The Cuckoo’s Calling, by Robert Galbraith
Regardless of its author’s name, motives or reputation, JK Rowling’s work is easily one of the most assured and fascinating debut crime novels of the year
Cormoran Strike is an unfortunate name for a private eye. Fans of the crime novel will tell you that private detectives crave anonymity, blending with the shadows and attracting no attention as they go about their sordid business. A man called Cormoran Strike who wishes to pursue a career as a private eye – and particularly a former military policeman with the physique of a grizzly bear, who resembles “a young Beethoven who had taken to boxing”, as is the case with the hero of Robert Galbraith’s debut novel, The Cuckoo’s Calling – might want to consider changing his name.
Robert Galbraith, of course, was last week revealed to be the pseudonym of JK Rowling, who published The Cuckoo’s Calling in April. Rowling adopted the nom de plume, according to her press statement, in order to publish without hype or expectation, and to get feedback under a different name. The book was well received by Galbraith’s peers and in trade reviews, but the sales – fewer than 1,500 copies – were vanishingly small by comparison with the sales of her Harry Potter novels, or even last year’s foray into literary fiction, The Casual Vacancy.
Once the author’s true identity was revealed, The Cuckoo’s Calling rocketed towards the top of the bestselling charts. It’s an oddly appropriate turn of events, given the novel’s obsession with changing names and the search for a true identity. Indeed, even the author’s pseudonym plays its part: Robert Galbraith loosely translates as “famous stranger”. Cormoran was the name of a giant famous in Cornish folklore, his short stint in Cornwall being the happiest period the young Strike can remember from his peripatetic childhood.
One can only imagine that giving her private detective such a clumsily brash name is something of a red herring on Galbraith/Rowling’s part, because the rest of the novel is elegantly delivered. Three months after a young supermodel, Lula Landry, plunges to her death from a balcony in what was subsequently ruled a suicide, Strike is commissioned by Lula’s brother, John Bristow, to investigate what he believes to be Lula’s murder. Strike takes the case only to relieve the strain on his beleaguered finances, but as he digs deeper into the events surrounding Lula’s death, his conscience becomes the guiding light of the investigation.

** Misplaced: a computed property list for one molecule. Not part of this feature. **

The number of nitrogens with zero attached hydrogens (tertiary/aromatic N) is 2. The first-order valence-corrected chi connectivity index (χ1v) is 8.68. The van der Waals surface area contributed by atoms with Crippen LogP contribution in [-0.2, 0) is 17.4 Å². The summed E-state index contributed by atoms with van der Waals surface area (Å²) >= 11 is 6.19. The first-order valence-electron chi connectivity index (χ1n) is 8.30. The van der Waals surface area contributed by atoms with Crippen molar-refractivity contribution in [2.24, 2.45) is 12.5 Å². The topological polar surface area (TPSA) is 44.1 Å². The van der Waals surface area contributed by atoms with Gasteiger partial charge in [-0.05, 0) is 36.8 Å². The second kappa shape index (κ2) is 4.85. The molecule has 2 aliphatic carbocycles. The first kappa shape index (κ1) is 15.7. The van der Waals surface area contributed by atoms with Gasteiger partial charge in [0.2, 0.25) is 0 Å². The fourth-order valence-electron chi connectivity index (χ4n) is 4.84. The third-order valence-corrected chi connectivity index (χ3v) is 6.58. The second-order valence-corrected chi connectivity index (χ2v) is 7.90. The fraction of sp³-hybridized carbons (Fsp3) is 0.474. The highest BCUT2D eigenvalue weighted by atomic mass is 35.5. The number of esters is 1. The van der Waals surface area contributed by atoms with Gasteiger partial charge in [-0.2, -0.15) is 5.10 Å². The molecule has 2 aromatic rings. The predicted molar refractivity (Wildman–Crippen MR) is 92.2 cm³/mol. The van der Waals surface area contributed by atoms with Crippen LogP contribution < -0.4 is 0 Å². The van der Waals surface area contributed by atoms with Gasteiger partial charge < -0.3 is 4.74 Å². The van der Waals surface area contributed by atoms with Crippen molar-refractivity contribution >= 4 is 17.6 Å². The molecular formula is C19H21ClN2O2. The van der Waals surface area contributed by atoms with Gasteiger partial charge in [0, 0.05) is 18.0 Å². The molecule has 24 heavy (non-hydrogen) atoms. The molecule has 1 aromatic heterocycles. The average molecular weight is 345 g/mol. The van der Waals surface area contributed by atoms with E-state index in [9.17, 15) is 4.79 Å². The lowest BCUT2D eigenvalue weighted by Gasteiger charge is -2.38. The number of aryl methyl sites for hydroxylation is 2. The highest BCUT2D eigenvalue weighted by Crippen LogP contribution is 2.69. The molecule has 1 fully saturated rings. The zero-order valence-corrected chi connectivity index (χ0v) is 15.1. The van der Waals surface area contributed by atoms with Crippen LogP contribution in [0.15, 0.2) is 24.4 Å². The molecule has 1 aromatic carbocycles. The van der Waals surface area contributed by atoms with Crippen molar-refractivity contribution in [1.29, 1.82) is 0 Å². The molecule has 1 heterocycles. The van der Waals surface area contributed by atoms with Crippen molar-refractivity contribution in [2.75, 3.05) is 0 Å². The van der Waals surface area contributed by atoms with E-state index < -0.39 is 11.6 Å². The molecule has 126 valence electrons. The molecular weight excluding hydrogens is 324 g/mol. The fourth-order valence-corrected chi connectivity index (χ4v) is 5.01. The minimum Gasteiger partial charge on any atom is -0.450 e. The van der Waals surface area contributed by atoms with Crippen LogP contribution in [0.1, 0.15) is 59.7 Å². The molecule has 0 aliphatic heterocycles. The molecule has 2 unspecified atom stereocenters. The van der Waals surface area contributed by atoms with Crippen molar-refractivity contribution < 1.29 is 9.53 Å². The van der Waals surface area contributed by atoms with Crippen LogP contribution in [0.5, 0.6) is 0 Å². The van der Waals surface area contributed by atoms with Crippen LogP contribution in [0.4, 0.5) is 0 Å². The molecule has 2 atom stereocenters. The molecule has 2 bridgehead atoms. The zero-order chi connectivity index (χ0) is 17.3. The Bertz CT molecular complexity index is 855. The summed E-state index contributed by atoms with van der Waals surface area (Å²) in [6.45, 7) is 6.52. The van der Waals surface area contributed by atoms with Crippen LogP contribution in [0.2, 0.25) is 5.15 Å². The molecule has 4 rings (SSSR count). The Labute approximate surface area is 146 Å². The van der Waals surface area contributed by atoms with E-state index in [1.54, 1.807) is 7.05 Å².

What follows is a satisfyingly complex plot that winds through the labyrinth of London’s vulgar rich, as Strike encounters a host of models and actors, lawyers and brazen gold-diggers. JK Rowling is reported to be a fan of the golden age of British crime fiction as written by Agatha Christie, Josephine Tey and Dorothy L Sayers, and The Cuckoo’s Calling is very much a traditional mystery in that puzzle-solving vein as Strike interviews a series of suspects, piecing together elements of the jigsaw as he goes.
More enjoyable still are the characterisations, and particularly those of Cormoran Strike and Robin Ellacott, Strike’s recently engaged temporary secretary and his Watson-like foil. Strike, despite that garish name, is a no-nonsense character who combines a hulking presence with a gruff sensitivity. He is, of course, unlucky in love; worse, he left part of his leg behind during his last tour in Afghanistan, and is still struggling to come to terms with its absence.